The BBC wants to go worldwide with its radio programming, and is apparently looking to Netflix as a model for its global expansion: BBC Director-General Tony Hall said during a speech at the Voice of the Listener and Viewer Conference Wednesday that the broadcaster is looking to create a “Netflix of the spoken word.”

“One of my goals in the years ahead is to strengthen and expand those areas in which we really lead the way globally,” Hall said during that speech. “News, natural history and drama, yes. But also education, science and the arts. And audio.”

Hale went on to say that the BBC hasn’t done enough to make its radio programming available to a global audience. “The BBC makes the best radio in the world,” he said. “With our world-class content, we could use our current output and the richness of our archive to create a Netflix of the spoken word. It’s one of the things that will help the BBC carry the full weight of Britain’s culture and values, knowledge and know-how to the world in the years ahead.”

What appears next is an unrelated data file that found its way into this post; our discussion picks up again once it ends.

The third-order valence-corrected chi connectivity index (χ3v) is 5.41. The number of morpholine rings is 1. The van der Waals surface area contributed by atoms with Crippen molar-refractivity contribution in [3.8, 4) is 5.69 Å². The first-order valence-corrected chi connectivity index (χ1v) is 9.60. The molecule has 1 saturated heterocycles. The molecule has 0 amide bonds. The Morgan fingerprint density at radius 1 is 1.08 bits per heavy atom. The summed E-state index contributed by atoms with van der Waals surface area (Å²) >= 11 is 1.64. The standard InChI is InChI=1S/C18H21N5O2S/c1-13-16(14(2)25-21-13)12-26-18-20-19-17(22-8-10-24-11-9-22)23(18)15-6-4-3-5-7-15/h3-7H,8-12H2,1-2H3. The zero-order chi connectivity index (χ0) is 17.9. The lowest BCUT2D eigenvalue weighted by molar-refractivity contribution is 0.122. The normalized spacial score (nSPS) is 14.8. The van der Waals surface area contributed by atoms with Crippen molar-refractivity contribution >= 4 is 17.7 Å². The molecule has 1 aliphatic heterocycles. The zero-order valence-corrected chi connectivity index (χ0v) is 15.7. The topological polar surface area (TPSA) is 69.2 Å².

Hale didn’t say whether the reference to Netflix was any indication that the BBC was going to charge listeners abroad for BBC content, but it’s certainly a possibility: The broadcaster is being financed through a licensing fee in the U.K., but it has long pursued commercial opportunities in other markets, most notably through its BBC Worldwide subsidiary.

That subsidiary rolled out a global paid version of the BBC’s popular iPlayer video service on Apple devices in 2010, but shuttered the service last year. At the time, BBC Worldwide said that it was “developing plans to launch new digital services across multiple devices.”